Baltimore-Ashkelon Partnership Supports Israeli City After Rocket Strikes


Ashkelon, Baltimore’s partner city in Israel, has been a recent target of rocket strikes from Gaza.

Members of the Baltimore-Ashkelon Partnership’s Kesher program met up in Baltimore in early May. (Courtesy of The Associated)

The attacks on the city have been a response to the Israel Defense Force’s Operation Shield and Arrow, an initiative with the goal of eliminating members of the Palestinian Islamic Jihad in the Gaza strip. According to a Jerusalem Post article on the subject, rockets struck two buildings in the town on May 10, though no one in Ashkelon reported any injuries.

Charitable organizations such as Chabad and the International Fellowship of Christians and Jews have provided bomb shelters to the city for residents to stay in. reported that warning sirens for rocket launches have been frequent, so many have chosen to stay in the shelters.

Ashkelon has had a close relationship with Baltimore for the past 20 years through the Baltimore-Ashkelon Partnership, with Baltimore residents helping Jewish people in the area and forming connections with citizens of their partner city.

Participants in the partnership’s Kesher program, for adults aged 45 and up, had the chance to meet up in Baltimore in early May. Over the course of a week, Ashkelon residents stayed in Baltimore host homes and were able to see the city’s Jewish sites.

Sigal Ariely, the director of the Baltimore-Ashkelon Partnership, was in Baltimore with the Kesher participants at the time. But her husband and children were back in Ashkelon, making the situation personal for her.

“We were celebrating Lag B’Omer at Beth El Congregation when we started getting text messages from family and friends in Ashkelon that the rockets had started falling,” she recalled. “I was in constant touch with my husband and children before I returned to Ashkelon. When I returned to Ashkelon, there were still rockets falling for a few days.”

Ariely has been working with the partnership since 2005, originally having started as a coordinator for the program. She noted that these attacks are nothing new for Ashkelon residents, who live close to the Gaza border and are used to threats. Though life has returned to normal for its residents since May 10, there are still worries that these attacks will continue.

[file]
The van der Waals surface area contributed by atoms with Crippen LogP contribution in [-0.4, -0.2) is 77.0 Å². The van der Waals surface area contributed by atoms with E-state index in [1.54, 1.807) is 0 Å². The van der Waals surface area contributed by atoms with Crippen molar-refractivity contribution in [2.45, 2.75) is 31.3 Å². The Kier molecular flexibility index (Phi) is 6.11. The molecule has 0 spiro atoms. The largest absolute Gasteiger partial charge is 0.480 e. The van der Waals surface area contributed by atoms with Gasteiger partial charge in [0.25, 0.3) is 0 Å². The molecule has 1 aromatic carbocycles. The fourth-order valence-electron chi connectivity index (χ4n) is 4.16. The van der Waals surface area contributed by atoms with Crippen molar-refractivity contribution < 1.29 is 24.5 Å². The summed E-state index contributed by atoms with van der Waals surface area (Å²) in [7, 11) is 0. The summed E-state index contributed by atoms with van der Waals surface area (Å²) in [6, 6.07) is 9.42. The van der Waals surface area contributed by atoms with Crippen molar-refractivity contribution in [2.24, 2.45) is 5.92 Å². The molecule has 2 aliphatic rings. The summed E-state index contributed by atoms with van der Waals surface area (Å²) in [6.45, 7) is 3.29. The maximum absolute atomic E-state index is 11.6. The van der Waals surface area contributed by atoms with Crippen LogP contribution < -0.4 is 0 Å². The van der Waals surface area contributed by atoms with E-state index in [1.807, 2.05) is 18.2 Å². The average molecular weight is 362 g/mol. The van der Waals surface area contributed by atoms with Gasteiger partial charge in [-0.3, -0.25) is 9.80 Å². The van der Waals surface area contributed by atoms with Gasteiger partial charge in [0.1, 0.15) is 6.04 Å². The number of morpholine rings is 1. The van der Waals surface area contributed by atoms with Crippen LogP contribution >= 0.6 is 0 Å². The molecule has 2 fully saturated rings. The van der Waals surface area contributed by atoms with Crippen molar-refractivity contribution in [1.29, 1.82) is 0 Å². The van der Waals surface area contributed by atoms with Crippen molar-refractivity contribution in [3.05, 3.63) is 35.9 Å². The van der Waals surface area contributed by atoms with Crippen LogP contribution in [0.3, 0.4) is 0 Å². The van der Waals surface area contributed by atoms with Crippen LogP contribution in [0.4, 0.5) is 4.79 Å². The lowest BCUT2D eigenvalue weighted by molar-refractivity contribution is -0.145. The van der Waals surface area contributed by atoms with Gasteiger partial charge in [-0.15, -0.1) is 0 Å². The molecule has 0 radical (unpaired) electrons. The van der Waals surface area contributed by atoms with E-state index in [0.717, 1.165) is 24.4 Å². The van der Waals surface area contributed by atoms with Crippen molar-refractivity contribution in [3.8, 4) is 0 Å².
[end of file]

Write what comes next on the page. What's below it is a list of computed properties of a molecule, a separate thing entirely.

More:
“This can start again in seconds and has happened in the past,” Ariely said. “For the past two decades, we’ve had to deal with the fact that our lives can change in seconds. People are resilient because this is part of their daily lives.”

She added that the upcoming Kesher trip, when a group of Baltimore residents will travel to Ashkelon in July, will still happen, with several groups having visited the town in the spring without any conflict. Still, they are continuing to monitor the situation and will adjust travel plans as necessary.

Providing aid has always been part of the Baltimore-Ashkelon Partnership’s mission, and they plan to continue helping out where they can. Partnership members have sent letters, video calls and messages to people in Ashkelon in the past, as well as financial aid such as donations of toys and games for children in shelters.

For people who want to get involved with helping Ashkelon, Ariely noted that The Associated: Jewish Federation of Baltimore has many ways to help contribute. She suggests following the partnership on social media and sending messages of support. Above all, though, she said that people should not avoid Ashkelon because of these attacks — if anything, they should be traveling there themselves.

“Ashkelon is a beautiful city to visit, right on the water, and people love living here,” Ariely said. “We encourage people to visit Ashkelon next time they are in Israel, and we are happy to put together opportunities to engage in meaningful, hands-on volunteer projects while you are here.”

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